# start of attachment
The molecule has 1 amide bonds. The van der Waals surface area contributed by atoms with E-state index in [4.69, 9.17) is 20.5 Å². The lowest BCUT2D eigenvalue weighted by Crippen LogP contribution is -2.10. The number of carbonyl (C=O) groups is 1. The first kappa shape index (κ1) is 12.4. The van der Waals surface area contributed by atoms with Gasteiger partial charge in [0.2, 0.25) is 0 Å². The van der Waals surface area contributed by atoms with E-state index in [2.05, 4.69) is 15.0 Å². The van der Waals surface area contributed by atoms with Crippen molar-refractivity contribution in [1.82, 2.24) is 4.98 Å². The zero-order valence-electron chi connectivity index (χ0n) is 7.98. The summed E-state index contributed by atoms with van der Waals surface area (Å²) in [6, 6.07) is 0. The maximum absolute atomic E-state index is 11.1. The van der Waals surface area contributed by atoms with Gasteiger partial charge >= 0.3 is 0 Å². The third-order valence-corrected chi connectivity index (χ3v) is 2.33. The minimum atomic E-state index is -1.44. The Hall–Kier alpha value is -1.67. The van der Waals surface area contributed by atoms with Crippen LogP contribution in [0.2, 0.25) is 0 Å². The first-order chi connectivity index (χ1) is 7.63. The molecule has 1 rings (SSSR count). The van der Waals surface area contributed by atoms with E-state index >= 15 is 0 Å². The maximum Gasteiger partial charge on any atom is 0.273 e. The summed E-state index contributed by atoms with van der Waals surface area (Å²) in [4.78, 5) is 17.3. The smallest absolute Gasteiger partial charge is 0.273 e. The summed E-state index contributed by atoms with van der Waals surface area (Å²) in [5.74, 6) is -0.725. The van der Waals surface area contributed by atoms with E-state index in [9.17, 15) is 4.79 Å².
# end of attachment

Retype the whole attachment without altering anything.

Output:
The molecule has 1 amide bonds. The van der Waals surface area contributed by atoms with E-state index in [4.69, 9.17) is 20.5 Å². The lowest BCUT2D eigenvalue weighted by Crippen LogP contribution is -2.10. The number of carbonyl (C=O) groups is 1. The first kappa shape index (κ1) is 12.4. The van der Waals surface area contributed by atoms with Gasteiger partial charge in [0.2, 0.25) is 0 Å². The van der Waals surface area contributed by atoms with E-state index in [2.05, 4.69) is 15.0 Å². The van der Waals surface area contributed by atoms with Crippen molar-refractivity contribution in [1.82, 2.24) is 4.98 Å². The zero-order valence-electron chi connectivity index (χ0n) is 7.98. The summed E-state index contributed by atoms with van der Waals surface area (Å²) in [6, 6.07) is 0. The maximum absolute atomic E-state index is 11.1. The van der Waals surface area contributed by atoms with Gasteiger partial charge >= 0.3 is 0 Å². The third-order valence-corrected chi connectivity index (χ3v) is 2.33. The minimum atomic E-state index is -1.44. The Hall–Kier alpha value is -1.67. The van der Waals surface area contributed by atoms with Crippen LogP contribution in [0.2, 0.25) is 0 Å². The first-order chi connectivity index (χ1) is 7.63. The molecule has 1 rings (SSSR count). The van der Waals surface area contributed by atoms with E-state index >= 15 is 0 Å². The maximum Gasteiger partial charge on any atom is 0.273 e. The summed E-state index contributed by atoms with van der Waals surface area (Å²) in [4.78, 5) is 17.3. The smallest absolute Gasteiger partial charge is 0.273 e. The summed E-state index contributed by atoms with van der Waals surface area (Å²) in [5.74, 6) is -0.725. The van der Waals surface area contributed by atoms with E-state index in [9.17, 15) is 4.79 Å².